In 1973, the “Battle of the Sexes” was about to take place: a match between a current women’s tennis champion and a former male star. It seemed a little silly at the time. A bit goofy.
Little did we know.
At that time, Billie Jean King was the top female player in the world. But in an era when female tennis players were making about an eighth of what men’s players raked in, Billie Jean couldn’t help but ask if that was enough? Shouldn’t she be doing more? Shouldn’t she be using her platform and popularity to make a difference for other women?
For that matter, now that Billie Jean had reached the pinnacle of her sport—a goal she’d spent all her life achieving—shouldn’t she start being a bit more true to herself, too? Yes, she was married to a nice guy. But shouldn’t she get real about the sexual feelings she’s always kept bottled up inside?
Bobby Riggs, meanwhile, was a clown.
By the early 1970s, the aging superstar had become a showman: a good-ol’ boy who was always looking to parlay his former fame into more attention and a few more bucks. That was his shtick and everybody knew it. So why not play Billie Jean on TV?
Yeah, he was goofy and way past his prime. Sure, he had a bit of a gambling problem. But in the age of Women’s Lib, he and his self-promoted “chauvinist pig” shenanigans would surely grab a lot of hilarious TV attention, he figured.
Little did anyone at the time realize that the combination of those two figures might impact women’s tennis forever. That it might provoke thinking about bigger cultural changes. That it might propel Billie Jean King into becoming a lesbian icon who would influence future LGBTQ generations.
Little did we know.
Billie Jean fights for female equality in the tennis world and even helps establish the Women’s Tennis Association. Her husband, Larry, is portrayed as a kind and loyal guy, even when she isn’t.
On the other side of the court, Bobby and his wife, Priscilla, obviously share a sincere love (though that doesn’t keep him from making unwise choices that get him kicked out of their home).
Billie Jean’s friend and manager, Gladys, wonders why she isn’t allowed in a men’s club. “Is it because I’m a woman or because I’m a Jew?” she asks.
The majority of the movie deals with Billie Jean King’s sexual exploration as she meets and eventually has a sexual tryst with a female hairdresser named Marilyn. At first, she says she can’t follow through on her feelings because of her marriage. But she eventually capitulates to her same-sex attraction to Marilyn.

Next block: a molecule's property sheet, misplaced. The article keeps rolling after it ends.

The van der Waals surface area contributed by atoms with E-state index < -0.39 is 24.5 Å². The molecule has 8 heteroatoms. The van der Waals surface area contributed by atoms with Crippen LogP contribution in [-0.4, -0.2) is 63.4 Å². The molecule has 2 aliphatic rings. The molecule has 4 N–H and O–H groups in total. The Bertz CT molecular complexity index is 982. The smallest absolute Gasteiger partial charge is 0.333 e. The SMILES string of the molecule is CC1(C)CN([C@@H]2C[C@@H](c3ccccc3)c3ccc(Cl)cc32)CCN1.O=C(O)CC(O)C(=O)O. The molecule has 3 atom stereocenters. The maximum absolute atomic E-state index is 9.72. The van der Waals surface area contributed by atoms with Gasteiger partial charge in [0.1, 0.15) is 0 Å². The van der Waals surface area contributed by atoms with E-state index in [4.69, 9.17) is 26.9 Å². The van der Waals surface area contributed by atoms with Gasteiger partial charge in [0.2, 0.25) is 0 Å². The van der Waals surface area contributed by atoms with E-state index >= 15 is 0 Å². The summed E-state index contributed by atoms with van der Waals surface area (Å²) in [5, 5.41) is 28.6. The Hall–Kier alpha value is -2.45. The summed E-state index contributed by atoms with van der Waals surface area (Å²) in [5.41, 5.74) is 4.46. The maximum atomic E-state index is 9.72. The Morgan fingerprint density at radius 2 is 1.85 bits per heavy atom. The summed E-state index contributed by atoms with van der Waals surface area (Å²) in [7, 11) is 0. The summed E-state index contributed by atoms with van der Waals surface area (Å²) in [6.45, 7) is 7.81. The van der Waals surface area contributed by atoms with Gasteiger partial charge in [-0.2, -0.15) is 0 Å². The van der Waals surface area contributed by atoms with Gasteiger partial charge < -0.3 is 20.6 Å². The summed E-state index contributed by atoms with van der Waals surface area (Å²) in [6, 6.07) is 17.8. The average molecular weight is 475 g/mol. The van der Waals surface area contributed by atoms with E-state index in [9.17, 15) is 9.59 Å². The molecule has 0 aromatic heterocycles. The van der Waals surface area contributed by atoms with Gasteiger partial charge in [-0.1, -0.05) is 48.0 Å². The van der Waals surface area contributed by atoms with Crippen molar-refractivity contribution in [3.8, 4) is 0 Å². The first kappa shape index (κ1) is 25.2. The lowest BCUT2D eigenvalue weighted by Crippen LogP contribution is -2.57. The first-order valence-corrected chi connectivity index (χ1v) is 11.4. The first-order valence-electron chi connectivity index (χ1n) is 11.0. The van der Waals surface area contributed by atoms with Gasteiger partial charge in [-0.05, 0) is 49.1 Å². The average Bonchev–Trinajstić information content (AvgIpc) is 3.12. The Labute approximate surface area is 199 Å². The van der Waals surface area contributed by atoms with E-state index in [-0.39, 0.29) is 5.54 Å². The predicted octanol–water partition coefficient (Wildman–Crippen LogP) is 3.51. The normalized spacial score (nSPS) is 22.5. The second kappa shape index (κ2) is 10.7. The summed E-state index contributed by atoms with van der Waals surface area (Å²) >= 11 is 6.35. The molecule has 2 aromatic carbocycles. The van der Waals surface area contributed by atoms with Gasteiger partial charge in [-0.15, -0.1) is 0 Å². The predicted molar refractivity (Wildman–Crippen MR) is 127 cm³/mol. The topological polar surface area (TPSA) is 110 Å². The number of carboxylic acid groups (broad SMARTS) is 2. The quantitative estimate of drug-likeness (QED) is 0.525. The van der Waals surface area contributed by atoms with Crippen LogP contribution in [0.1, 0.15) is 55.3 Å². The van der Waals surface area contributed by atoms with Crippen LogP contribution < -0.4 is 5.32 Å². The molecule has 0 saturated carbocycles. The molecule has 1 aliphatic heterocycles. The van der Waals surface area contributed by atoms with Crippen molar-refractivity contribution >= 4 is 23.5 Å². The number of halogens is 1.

We see the women flirt, kiss and caress each other in and out of bed. They strip to their underwear or are covered by sheets on a couple occasions. (The camera catches a glimpse of Marilyn’s bare back as she walks away wearing only panties.)
Billie Jean’s husband figures out what’s happening between them, and he backs away to let Billie do what she wants. Several others take note of Billie’s choices, with one player criticizing her “sin” and “licentiousness.” A gay clothing designer warns Billie that the “world isn’t a forgiving place.” The film’s closing credits include mentions of Billie’s LGBTQ activist choices and victories.
At one point, other female tennis players suggest they go on a “sex strike” to gain attention.
One s-word along with a handful of uses each of “h—” and “d–n.” Jesus’ and God’s names are misused six or seven times (with God being combined with “d–n” twice).
Gladys smokes regularly. And after she sets up a sponsorship deal with the cigarette brand Virginia Slims, she encourages other female tennis players to follow suit by handing out packs of those cigs.
A number of people drink beer and mixed drinks at clubs, parties and private get-togethers. A female tennis player quaffs champagne after a victory. During his “training” for the match with Billie Jean, Bobby drinks by a pool. We also see him popping loads of vitamins and some sort of “special” stimulant.
A number of men in the film espouse sexist ideas about women. Bobby gives in to his gambling addiction, even though he knows his choice may be the last straw in his marriage.
Message movies are a hard sell.
If you’re happily sitting in the cinematic choir and longing to be preached to, then the substance of a message movie will sing. If not, well, not.
Which brings us to Battle of the Sexes.
This isn’t a film about women’s tennis. Not really. And it’s not a pic that shows how a famous female tennis player—who happened to be gay—changed the face of a sport. No, Battle of the Sexes is a film about how a gay woman—who happened to be a tennis icon—explored her sexual identity and impacted her era.
“Someday we will be free to be who we are and love who we love,” gay clothing designer Ted Tinling whispers to Billie Jean at the conclusion of the film. And co-directors Jonathan Dayton and Valerie Faris showcase that as Billy Jean’s shining moment.
Oh, and she plays tennis pretty well before that, too.
Still, those looking for a movie that really unpacks the much-ballyhooed 1973 tennis match between Billie Jean King and Bobby Riggs will likely go away disappointed. That secondary narrative in this message movie lands flatly: like a bright yellow Penn ball that’s lost its oomph.
After spending more than two decades touring, directing, writing and producing for Christian theater and radio (most recently for Adventures in Odyssey, which he still contributes to), Bob joined the Plugged In staff to help us focus more heavily on video games. He is also one of our primary movie reviewers.